Juice and zest of 1 lemon, to taste
2 to 4 ounces thin somen noodles
Roasted sesame oil to taste
1. Cover the mushrooms with 1 cup boiling water and set them aside.
2. Put the Chinese celery, cilantro, scallions, ginger, chile, and garlic in a stockpot with 1U2 teaspoon salt. Add 2 quarts water, bring to a boil, then cover. Lower the heat and simmer for 30 to 40 minutes. Strain and return the stock to the stove. Pour the mushroom soaking liquid through a fine strainer into the stock. Thinly slice the mushrooms and add them to the broth as well. Add lemon juice to taste and season with salt.
3. Cook the somen in a quart of boiling water until tender, then drain and divide it among 4 bowls. Pour the broth over the noodles and add the lemon zest, juice to taste, and a few drops of sesame oil to each bowl, along with the reserved celery and cilantro leaves, minced.
Loveage and Chinese Celery
Both plants have an untamed, assertive, and lively presence that I find exciting. You can count on them to wake up anything that is a little on the quiet side, such as bean- and grain-based dishes. Add a handful of leaves, chopped, to a pot of white bean soup and you have something that's familiar yet unusual.
In both lovage and Chinese celery it's the leaves that are used and primarily for flavor. The stalks of the latter are thin and fibrous, nothing you'd serve for an appetizer, but they certainly can be used to add robustness to a vegetable stock. It's the leaves that pack the final punch, though. They can be introduced to a soup during the cooking and at the end as a garnish.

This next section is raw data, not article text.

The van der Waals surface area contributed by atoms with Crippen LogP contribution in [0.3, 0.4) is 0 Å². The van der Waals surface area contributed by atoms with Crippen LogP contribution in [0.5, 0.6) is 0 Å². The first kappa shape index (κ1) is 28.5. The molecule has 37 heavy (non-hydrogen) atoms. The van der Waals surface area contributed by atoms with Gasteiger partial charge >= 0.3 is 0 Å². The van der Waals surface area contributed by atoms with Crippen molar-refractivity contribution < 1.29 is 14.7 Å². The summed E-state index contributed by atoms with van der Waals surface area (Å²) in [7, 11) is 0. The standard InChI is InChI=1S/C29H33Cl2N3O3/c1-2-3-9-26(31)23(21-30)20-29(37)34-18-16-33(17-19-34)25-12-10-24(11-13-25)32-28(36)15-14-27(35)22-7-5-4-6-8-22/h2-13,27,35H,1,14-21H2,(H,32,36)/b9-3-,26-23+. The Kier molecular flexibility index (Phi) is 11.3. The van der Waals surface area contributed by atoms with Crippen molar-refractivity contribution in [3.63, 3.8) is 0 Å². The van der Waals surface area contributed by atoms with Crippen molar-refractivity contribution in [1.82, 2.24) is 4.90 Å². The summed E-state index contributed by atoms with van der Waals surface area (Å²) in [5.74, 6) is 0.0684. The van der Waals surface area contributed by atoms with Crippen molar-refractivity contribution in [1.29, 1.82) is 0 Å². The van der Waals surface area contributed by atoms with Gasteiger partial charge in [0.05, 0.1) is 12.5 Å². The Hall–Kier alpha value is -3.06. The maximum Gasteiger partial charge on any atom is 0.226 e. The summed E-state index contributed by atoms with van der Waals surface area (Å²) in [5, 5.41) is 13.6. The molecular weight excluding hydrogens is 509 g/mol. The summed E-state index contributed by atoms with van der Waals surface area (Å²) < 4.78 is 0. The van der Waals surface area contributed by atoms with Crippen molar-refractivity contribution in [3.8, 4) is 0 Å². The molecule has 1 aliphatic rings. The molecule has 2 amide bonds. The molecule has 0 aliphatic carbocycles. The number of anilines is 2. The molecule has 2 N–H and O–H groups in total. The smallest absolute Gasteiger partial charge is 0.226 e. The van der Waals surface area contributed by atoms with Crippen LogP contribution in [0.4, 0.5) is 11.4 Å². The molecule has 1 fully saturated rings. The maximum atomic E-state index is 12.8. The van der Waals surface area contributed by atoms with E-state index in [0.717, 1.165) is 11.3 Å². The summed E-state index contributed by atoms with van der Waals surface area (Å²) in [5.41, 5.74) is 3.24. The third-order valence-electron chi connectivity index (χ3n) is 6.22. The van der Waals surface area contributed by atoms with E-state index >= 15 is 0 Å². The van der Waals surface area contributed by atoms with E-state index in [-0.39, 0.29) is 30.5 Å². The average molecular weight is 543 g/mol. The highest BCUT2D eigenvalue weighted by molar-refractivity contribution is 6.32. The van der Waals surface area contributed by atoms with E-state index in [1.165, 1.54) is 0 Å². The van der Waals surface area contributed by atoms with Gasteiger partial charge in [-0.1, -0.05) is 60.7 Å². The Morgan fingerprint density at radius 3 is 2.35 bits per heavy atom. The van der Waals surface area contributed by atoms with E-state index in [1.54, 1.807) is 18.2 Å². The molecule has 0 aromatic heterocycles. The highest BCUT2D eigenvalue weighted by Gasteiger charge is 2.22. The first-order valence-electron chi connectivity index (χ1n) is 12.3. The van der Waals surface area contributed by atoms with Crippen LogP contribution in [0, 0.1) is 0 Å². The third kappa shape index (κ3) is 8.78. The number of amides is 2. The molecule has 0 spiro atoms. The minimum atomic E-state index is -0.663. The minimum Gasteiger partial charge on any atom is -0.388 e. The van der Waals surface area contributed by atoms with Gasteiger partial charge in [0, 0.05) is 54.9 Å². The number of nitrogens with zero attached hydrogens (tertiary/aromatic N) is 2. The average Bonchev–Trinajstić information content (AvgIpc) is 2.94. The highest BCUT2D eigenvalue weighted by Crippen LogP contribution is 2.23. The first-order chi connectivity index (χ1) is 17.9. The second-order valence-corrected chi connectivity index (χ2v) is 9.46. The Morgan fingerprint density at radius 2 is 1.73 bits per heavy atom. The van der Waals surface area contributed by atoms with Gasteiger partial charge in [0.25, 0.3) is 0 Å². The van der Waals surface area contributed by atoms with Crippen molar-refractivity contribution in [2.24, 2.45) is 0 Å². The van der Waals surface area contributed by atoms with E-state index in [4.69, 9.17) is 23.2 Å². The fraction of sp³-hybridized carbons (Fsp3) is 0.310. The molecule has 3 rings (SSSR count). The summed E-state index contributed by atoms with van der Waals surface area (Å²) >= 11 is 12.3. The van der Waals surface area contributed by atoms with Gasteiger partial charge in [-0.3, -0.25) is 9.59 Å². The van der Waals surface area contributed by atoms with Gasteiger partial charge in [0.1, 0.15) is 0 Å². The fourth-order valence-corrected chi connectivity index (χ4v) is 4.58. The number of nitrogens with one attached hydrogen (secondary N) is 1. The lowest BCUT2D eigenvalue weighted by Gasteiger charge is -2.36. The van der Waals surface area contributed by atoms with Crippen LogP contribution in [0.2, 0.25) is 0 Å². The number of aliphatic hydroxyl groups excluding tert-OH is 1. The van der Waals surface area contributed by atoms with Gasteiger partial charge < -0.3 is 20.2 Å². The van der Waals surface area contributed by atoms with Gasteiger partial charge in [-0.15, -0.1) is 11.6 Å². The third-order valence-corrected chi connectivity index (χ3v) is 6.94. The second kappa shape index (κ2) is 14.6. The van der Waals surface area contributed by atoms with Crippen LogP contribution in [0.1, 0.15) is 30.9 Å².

For lovage you have to buy a start at a nursery, then take it home and plant it. Soon you'll have more leaves than you know what to do with. Chinese celery can be planted from seeds or, easier for most, bought at Asian markets that carry fresh produce.
with slivered peas, cucumber, and yellow pepper
Makes about 6 cups
The springboard for this soup is one of Yamuna Devi's recipes from her tome Lord Krishna's Cuisine, a book that offers many complex dishes to tempt the adventurous cook. Though this soup is surprisingly delectable even when made with water, the simple stock adds so much flavor that it's worth making. It requires forty minutes of unattended simmering for maximum flavor and can be made ahead of time, but the soup itself, which takes only fifteen minutes, should be made just before serving so that it will be vibrant and fresh. Serve over basmati rice if you wish and include a spoonful of yogurt. And do peel the pepper-it will taste so much better.
2 celery ribs, including some leaves, chopped
1 large carrot, chopped
1 tablespoon coriander seeds
1 teaspoon cumin seeds
1/2 teaspoon peppercorns
1 cup diced fresh or canned tomatoes
1 teaspoon sea salt
Trimmings: a few sprigs of carrot tops; the top, ribs, and seeds of the bell pepper; a few pea pods; several tablespoons cilantro, dill, and parsley stems
1 large cucumber, peeled, halved lengthwise, and seeded
2 tablespoons butter
1 carrot, cut into julienne strips
1/2 large yellow or orange bell pepper, peeled and finely slivered
1/2 teaspoon ground turmeric
1/2 teaspoon garam masala
1/4 teaspoon paprika
Handful of edible-pod or snow peas, finely slivered on the diagonal
1 heaping tablespoon each finely chopped mint, parsley, and cilantro
Juice of 1/2 large lime (about 1 tablespoon), or to taste
1/2 teaspoon sugar
1 teaspoon finely diced jalape-o chile
1/2 cup cooked basmati rice, optional
Yogurt or sour cream